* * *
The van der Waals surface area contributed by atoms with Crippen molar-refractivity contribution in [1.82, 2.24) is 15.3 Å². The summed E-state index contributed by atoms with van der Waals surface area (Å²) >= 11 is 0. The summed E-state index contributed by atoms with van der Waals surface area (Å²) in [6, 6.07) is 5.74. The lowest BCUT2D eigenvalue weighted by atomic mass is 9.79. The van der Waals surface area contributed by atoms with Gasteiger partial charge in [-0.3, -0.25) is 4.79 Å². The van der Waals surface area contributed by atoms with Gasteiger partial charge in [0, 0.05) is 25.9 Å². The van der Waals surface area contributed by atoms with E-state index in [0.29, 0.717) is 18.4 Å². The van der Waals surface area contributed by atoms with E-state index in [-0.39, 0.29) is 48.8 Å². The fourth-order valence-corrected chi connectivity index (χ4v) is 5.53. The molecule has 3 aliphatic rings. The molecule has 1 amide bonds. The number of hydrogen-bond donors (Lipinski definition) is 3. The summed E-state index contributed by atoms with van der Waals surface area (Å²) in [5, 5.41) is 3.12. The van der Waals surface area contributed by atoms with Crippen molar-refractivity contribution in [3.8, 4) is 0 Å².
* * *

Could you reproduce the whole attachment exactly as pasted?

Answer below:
The van der Waals surface area contributed by atoms with Crippen molar-refractivity contribution in [1.82, 2.24) is 15.3 Å². The summed E-state index contributed by atoms with van der Waals surface area (Å²) >= 11 is 0. The summed E-state index contributed by atoms with van der Waals surface area (Å²) in [6, 6.07) is 5.74. The lowest BCUT2D eigenvalue weighted by atomic mass is 9.79. The van der Waals surface area contributed by atoms with Gasteiger partial charge in [-0.3, -0.25) is 4.79 Å². The van der Waals surface area contributed by atoms with Gasteiger partial charge in [0, 0.05) is 25.9 Å². The van der Waals surface area contributed by atoms with E-state index in [0.29, 0.717) is 18.4 Å². The van der Waals surface area contributed by atoms with E-state index in [-0.39, 0.29) is 48.8 Å². The fourth-order valence-corrected chi connectivity index (χ4v) is 5.53. The molecule has 3 aliphatic rings. The molecule has 1 amide bonds. The number of hydrogen-bond donors (Lipinski definition) is 3. The summed E-state index contributed by atoms with van der Waals surface area (Å²) in [5, 5.41) is 3.12. The van der Waals surface area contributed by atoms with Crippen molar-refractivity contribution in [3.8, 4) is 0 Å².